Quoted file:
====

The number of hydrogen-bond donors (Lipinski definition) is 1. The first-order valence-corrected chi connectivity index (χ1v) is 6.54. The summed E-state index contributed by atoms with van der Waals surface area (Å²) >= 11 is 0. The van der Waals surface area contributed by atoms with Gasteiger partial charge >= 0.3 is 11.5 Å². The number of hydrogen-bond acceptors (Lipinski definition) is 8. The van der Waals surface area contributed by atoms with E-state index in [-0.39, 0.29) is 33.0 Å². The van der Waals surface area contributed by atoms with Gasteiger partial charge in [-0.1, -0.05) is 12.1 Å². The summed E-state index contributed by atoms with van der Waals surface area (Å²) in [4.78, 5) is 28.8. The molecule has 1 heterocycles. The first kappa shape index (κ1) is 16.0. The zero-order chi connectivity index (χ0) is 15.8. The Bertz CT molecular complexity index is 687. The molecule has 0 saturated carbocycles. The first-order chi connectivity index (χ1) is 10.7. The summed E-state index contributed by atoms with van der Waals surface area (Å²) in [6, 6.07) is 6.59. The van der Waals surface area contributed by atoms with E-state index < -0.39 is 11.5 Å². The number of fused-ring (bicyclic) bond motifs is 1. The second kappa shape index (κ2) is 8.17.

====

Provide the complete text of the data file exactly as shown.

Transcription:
The number of hydrogen-bond donors (Lipinski definition) is 1. The first-order valence-corrected chi connectivity index (χ1v) is 6.54. The summed E-state index contributed by atoms with van der Waals surface area (Å²) >= 11 is 0. The van der Waals surface area contributed by atoms with Gasteiger partial charge >= 0.3 is 11.5 Å². The number of hydrogen-bond acceptors (Lipinski definition) is 8. The van der Waals surface area contributed by atoms with E-state index in [-0.39, 0.29) is 33.0 Å². The van der Waals surface area contributed by atoms with Gasteiger partial charge in [-0.1, -0.05) is 12.1 Å². The summed E-state index contributed by atoms with van der Waals surface area (Å²) in [4.78, 5) is 28.8. The molecule has 1 heterocycles. The first kappa shape index (κ1) is 16.0. The zero-order chi connectivity index (χ0) is 15.8. The Bertz CT molecular complexity index is 687. The molecule has 0 saturated carbocycles. The first-order chi connectivity index (χ1) is 10.7. The summed E-state index contributed by atoms with van der Waals surface area (Å²) in [6, 6.07) is 6.59. The van der Waals surface area contributed by atoms with E-state index < -0.39 is 11.5 Å². The number of fused-ring (bicyclic) bond motifs is 1. The second kappa shape index (κ2) is 8.17.